That fall turned into winter and spring semester followed. I was taking six courses each semester, doing virtually nothing but reading, studying and writing various papers. But for some reason, despite all the academic pressure that year, it was not a burden, but almost fun. The courses were stimulating, the classes much smaller, and I saw the end in sight.
And each day when I came home from classes, "I walked up on to the doorstep, through the screen and across the floor..." into the sanctuary that was my first apartment. How I loved that place, beat-up furniture and all. I can hear distinctly, even now, the big kitchen window fan as I turned it on, and the cool air was drawn through open windows in the bedoom, down the hall to the kitchen. And I would sit at a formica table and start thinking of the suppper I was going to fix, the novel I was going to be reading later that evening, and, the inviting front porch where I would sit outside about 9 or 10 most nice nights and gaze at the stars over Gentilly Boulevard and dream of the future.
November 23, 1999
College of Charleston, Nov. 22, 12:15 pm:
I'm sitting under a sycamore tree at the garden in back of the student center. My usual spot near the pecan trees is inaccessible now because they're doing some digging and construction work. But it's nice here. I can hear the waterfall in the fish pond, and the sun is starting to dissipate the clouds we've had overhead for the last day or so. The air feels so perfectly pleasant -- just a slight bit cool, a very faint breeze, the kind that just hints around every now and again that it's there at all.
The sun is emerging now. It's really a beautiful sycamore tree. About half its leaves are still clinging, a mixture of yellow, green and brown hues in the sunlight filtering down through bare branches. It has the characteristic trunk with that bark that looks as if it wants to peel off.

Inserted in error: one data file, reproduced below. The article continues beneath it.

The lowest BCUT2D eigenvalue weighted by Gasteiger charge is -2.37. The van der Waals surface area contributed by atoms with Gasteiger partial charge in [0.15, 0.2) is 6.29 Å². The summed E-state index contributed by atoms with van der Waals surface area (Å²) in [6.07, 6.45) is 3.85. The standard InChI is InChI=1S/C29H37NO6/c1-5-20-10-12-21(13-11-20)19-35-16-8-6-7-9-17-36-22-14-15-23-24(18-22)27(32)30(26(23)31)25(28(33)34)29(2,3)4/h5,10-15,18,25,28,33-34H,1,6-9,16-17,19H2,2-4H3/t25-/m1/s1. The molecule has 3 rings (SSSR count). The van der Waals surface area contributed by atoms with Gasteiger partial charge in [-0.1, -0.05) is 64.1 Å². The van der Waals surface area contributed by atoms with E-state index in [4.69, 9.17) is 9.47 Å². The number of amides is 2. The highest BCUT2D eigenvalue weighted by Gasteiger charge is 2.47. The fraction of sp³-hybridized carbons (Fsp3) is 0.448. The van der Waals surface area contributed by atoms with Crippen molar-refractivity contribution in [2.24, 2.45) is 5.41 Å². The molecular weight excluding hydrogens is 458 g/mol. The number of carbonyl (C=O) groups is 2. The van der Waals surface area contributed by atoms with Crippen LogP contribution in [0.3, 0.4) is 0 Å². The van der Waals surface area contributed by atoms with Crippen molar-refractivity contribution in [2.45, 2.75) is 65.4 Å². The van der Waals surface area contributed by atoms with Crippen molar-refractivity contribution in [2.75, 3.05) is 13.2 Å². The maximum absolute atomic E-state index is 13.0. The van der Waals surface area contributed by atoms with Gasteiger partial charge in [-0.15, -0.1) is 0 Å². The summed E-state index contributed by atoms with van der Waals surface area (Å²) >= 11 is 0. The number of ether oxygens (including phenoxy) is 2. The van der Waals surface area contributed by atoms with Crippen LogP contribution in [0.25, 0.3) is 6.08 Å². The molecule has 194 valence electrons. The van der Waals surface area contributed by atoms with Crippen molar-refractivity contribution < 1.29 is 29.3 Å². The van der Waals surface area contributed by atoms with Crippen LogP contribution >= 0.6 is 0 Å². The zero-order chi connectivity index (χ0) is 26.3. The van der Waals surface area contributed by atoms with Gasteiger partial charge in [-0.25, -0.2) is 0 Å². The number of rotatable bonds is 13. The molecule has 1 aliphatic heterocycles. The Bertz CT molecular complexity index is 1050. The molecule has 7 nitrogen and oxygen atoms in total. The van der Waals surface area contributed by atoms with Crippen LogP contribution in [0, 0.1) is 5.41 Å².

This all reminds me of so many other pleasantly mild November days in the past. In New Orleans, it isn't unusual for the whole winter to be mild. I really enjoy it when the weather's like this. I could sit out here for a long time, but it's always, of necessity, just a short visit in the garden before I have to get back to work.
Charleston reminds me so much of New Orleans. I guess you can tell I'm a bit homesick for the place where I grew up and went to school. I've been mentioning it more often in my entries, it seems to me, anyway. The years keep passing and no return visit to all the spots where memories lie embedded in the very trees, streets, houses, yards, familiar cityscapes and skies. It is my home. For better or worse. I was born there. I spent my childhood in that city by the Mississippi.
I love Charleston, and I wouldn't want to live anywhere else -- now. But there are also times when I miss being in a big city, near skyscrapers and office building canyons, and big urban parks, and downtown traffic and crowds. But only occasionally do I miss all this. I liked that about Seattle -- that feeling of vibrancy and energy that just pulsates in your consiousness the whole time you're in such a thriving downtown. New Orleans is similar in some big-city respects.
When I was younger, all I wanted to do was get away. Now, I'm in no hurry to return, but the lure of both a real and imagined home, a starting point, an unchanging place, will always beckon me back. At some point soon, I'll retrace the steps taken by a much younger person who, many years later, will always allow certain memories of his birthplace to remain with him always.
November 21, 1999
From my journal, Dec. 7, 1992, Edmonds, Washington:
Home from work today watching snow drift down peacefully over the fir trees. Beautiful winter scene! Really have the feeling of the Christmas season with this snow.
It's a quiet Sunday morning, and I was lying in bed earlier, putting off getting up, and thinking how nice it would be to have a couple of inches of snow outside on the ground. In Charleston, of course, it's almost unheard of. In the five years I've been here, I've not even seen any flurries, although there have been days when it certainly seemed like it might snow. I was lying there in kind of a groggy stupor and remember how utterly still and peaceful it was each time it snowed, on those rare occasions when I experienced it.